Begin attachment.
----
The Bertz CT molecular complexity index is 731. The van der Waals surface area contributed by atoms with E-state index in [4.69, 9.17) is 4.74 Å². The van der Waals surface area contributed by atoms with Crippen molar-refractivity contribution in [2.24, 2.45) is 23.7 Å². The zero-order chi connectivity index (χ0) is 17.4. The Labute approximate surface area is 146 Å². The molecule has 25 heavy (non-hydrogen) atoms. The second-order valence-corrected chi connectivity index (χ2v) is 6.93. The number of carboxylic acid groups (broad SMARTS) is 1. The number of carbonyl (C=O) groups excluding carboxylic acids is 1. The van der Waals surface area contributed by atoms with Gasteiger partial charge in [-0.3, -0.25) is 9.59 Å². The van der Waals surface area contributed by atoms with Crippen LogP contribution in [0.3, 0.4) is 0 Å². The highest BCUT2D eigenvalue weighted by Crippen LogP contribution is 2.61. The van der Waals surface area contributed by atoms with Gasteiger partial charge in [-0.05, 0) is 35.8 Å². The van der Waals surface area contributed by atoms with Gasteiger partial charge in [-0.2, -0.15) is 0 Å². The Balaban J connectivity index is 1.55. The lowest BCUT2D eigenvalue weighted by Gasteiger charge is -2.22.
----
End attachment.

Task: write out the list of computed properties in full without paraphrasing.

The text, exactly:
The Bertz CT molecular complexity index is 731. The van der Waals surface area contributed by atoms with E-state index in [4.69, 9.17) is 4.74 Å². The van der Waals surface area contributed by atoms with Crippen molar-refractivity contribution in [2.24, 2.45) is 23.7 Å². The zero-order chi connectivity index (χ0) is 17.4. The Labute approximate surface area is 146 Å². The molecule has 25 heavy (non-hydrogen) atoms. The second-order valence-corrected chi connectivity index (χ2v) is 6.93. The number of carboxylic acid groups (broad SMARTS) is 1. The number of carbonyl (C=O) groups excluding carboxylic acids is 1. The van der Waals surface area contributed by atoms with Gasteiger partial charge in [-0.3, -0.25) is 9.59 Å². The van der Waals surface area contributed by atoms with Crippen LogP contribution in [0.3, 0.4) is 0 Å². The highest BCUT2D eigenvalue weighted by Crippen LogP contribution is 2.61. The van der Waals surface area contributed by atoms with Gasteiger partial charge in [-0.05, 0) is 35.8 Å². The van der Waals surface area contributed by atoms with Gasteiger partial charge in [-0.2, -0.15) is 0 Å². The Balaban J connectivity index is 1.55. The lowest BCUT2D eigenvalue weighted by Gasteiger charge is -2.22.